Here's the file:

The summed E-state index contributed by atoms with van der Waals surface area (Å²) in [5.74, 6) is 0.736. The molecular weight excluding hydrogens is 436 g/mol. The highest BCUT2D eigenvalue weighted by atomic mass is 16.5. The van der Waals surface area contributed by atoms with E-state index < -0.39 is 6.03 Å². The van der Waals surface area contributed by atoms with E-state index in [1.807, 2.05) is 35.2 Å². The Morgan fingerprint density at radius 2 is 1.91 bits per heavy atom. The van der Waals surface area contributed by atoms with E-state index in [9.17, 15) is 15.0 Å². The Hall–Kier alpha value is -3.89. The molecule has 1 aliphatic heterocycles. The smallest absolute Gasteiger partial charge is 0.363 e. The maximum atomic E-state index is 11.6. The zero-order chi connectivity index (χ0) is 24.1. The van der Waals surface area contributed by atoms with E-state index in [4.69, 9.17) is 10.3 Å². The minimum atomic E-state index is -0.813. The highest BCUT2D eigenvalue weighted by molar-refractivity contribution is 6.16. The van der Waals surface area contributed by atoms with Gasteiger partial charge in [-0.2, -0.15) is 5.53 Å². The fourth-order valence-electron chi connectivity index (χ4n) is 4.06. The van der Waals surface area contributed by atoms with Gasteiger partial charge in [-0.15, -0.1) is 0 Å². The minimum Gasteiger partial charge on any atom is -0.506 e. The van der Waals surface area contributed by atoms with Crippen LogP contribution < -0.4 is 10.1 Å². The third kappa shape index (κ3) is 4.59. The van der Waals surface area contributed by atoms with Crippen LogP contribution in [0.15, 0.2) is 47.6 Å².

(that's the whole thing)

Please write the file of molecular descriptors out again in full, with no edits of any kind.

The summed E-state index contributed by atoms with van der Waals surface area (Å²) in [5.74, 6) is 0.736. The molecular weight excluding hydrogens is 436 g/mol. The highest BCUT2D eigenvalue weighted by atomic mass is 16.5. The van der Waals surface area contributed by atoms with E-state index < -0.39 is 6.03 Å². The van der Waals surface area contributed by atoms with E-state index in [1.807, 2.05) is 35.2 Å². The Morgan fingerprint density at radius 2 is 1.91 bits per heavy atom. The van der Waals surface area contributed by atoms with E-state index in [9.17, 15) is 15.0 Å². The Hall–Kier alpha value is -3.89. The molecule has 1 aliphatic heterocycles. The smallest absolute Gasteiger partial charge is 0.363 e. The maximum atomic E-state index is 11.6. The zero-order chi connectivity index (χ0) is 24.1. The van der Waals surface area contributed by atoms with E-state index in [4.69, 9.17) is 10.3 Å². The minimum atomic E-state index is -0.813. The highest BCUT2D eigenvalue weighted by molar-refractivity contribution is 6.16. The van der Waals surface area contributed by atoms with Gasteiger partial charge in [-0.2, -0.15) is 5.53 Å². The fourth-order valence-electron chi connectivity index (χ4n) is 4.06. The van der Waals surface area contributed by atoms with Gasteiger partial charge in [-0.15, -0.1) is 0 Å². The minimum Gasteiger partial charge on any atom is -0.506 e. The van der Waals surface area contributed by atoms with Crippen LogP contribution < -0.4 is 10.1 Å². The third kappa shape index (κ3) is 4.59. The van der Waals surface area contributed by atoms with Crippen LogP contribution in [0.15, 0.2) is 47.6 Å².